Tag Archives: School

Teacher Appreciation

It’s Teacher Appreciation Week at my sons’ school. Recently, I asked some teacher-friends what parents can do to encourage them and make them feel appreciated. So, parents, here are 5 ways you can make your child’s teacher feel loved and appreciated ~~

IMG_5218 Silas and his beloved third-grade teacher. She made the transition to public school a non-issue for him. He stops by her room to give her hugs every day.

1. Donate classroom supplies. Often, teachers purchase classroom supplies with their own money. You can help alleviate this extra financial concern by donating things like Clorox wipes, tissues, pencils, baggies, glue sticks. Donating needed items reinforces the idea that you and the teacher are partners, working together to educate the children.

2. Volunteer. Whether your schedule allows you to volunteer for one field trip or field day or whether you have time to come in once a month or once a week, volunteer. Offer to make copies or help with school picture day or read with a struggling student. Come during your lunch hour and eat with your child for 20 minutes and help in the classroom for 20 minutes. Again — when you volunteer, your actions tell the teacher that you’re partners. And when you spend 20 minutes making copies, that is 20 minutes earlier your child’s teacher can go home or one lunch period he can sit and eat lunch or 20 minutes she can spend working on the mounds of paperwork she has to submit to the office.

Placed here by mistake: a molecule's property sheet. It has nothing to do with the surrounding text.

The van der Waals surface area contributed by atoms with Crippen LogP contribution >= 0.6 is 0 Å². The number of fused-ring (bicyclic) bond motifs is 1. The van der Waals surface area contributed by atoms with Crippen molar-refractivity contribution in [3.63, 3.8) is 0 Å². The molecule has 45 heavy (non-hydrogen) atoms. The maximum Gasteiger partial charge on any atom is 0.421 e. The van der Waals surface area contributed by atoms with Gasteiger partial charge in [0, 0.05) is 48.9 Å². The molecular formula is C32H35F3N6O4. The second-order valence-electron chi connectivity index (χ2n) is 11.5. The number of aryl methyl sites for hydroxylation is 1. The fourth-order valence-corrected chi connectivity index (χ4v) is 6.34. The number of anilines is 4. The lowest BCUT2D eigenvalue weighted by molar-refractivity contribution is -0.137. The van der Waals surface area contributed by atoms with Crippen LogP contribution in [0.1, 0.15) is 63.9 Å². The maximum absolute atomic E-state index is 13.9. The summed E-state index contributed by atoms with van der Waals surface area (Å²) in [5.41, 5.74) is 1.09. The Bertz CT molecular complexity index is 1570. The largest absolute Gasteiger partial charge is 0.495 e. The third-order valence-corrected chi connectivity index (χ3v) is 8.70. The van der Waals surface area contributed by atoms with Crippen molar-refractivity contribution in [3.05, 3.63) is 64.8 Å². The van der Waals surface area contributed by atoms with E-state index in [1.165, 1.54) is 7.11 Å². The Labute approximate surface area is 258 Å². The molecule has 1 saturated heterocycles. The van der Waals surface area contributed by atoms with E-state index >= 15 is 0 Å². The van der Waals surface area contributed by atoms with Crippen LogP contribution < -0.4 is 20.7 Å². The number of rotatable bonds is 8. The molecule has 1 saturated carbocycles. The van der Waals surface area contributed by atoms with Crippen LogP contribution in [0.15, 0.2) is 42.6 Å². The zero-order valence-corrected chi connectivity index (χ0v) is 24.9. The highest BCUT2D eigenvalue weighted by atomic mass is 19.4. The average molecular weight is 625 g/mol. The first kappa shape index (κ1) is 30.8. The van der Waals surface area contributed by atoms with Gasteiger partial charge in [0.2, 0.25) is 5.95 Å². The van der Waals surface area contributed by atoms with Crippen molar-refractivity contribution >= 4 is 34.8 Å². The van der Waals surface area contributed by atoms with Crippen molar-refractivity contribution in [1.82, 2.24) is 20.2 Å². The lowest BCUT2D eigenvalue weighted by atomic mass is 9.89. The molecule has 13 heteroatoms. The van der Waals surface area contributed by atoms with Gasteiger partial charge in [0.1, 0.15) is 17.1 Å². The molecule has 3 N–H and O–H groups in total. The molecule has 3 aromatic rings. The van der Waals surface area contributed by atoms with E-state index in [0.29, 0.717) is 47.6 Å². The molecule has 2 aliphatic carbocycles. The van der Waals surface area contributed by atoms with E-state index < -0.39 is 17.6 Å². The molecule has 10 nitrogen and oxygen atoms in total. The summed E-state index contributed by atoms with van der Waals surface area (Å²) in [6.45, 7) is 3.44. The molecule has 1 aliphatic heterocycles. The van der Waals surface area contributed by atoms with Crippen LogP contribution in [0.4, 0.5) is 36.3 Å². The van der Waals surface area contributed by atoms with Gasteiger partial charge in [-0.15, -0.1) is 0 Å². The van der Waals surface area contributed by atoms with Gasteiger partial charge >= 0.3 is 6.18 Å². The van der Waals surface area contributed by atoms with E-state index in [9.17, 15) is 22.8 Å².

3. Coordinate teacher luncheons. Something magical happens when a teacher walks into the teacher’s lounge and finds tables full of food thoughtfully provided by parents. I’ve seen it. That food is a tangible expression of love and thankfulness. And when the tables are overflowing with food, the teachers are overwhelmed in the best way. They feel loved.

4. Send letters or email messages of commendation to the principal or superintendent. When your child’s teacher makes a remarkable impact on your child, share the good news. Teaching can be a very lonely, thankless job, and teachers can feel like their entire job performance is distilled down to median test scores. I don’t know any teachers who chose education so that they could train students to fall within the right sections of test results bar graphs. Teachers want to connect with children and make a difference in their lives. When they succeed in this goal, tell their bosses. Everyone enjoys being acknowledged for doing his job well.

5. Give gifts and write notes. Whether it’s a gift card to a teacher supply store, a mug of her favorite coffee, a gift card to his favorite restaurant or a couple homemade cookies, teachers enjoy little tokens of appreciation. And the teachers I know especially appreciate thank-you notes or stories of how you see that teacher influencing your child. Sometimes, teachers hear from the unhappy parents far more than they hear from the grateful parents. So a little bit of encouragement can go a long way in reminding teachers that they are making differences in the lives of their students.

Even if it’s not Teacher Appreciation Week at your child’s school, purpose to show your child’s teacher some love this week.

Putting Children In Boxes

jackinbox Can we all agree that this is the only kind of box we should put our kids in?

Yesterday, I told you Caleb’s story.  Today, let’s talk about putting children in boxes. I’m talking about this tendency some of us have to expect cookie cutter children, as if schools and homes are an assembly line cranking out children who all learn the same and test the same and perform the same, children who are “well-rounded” and look great on traditional college applications.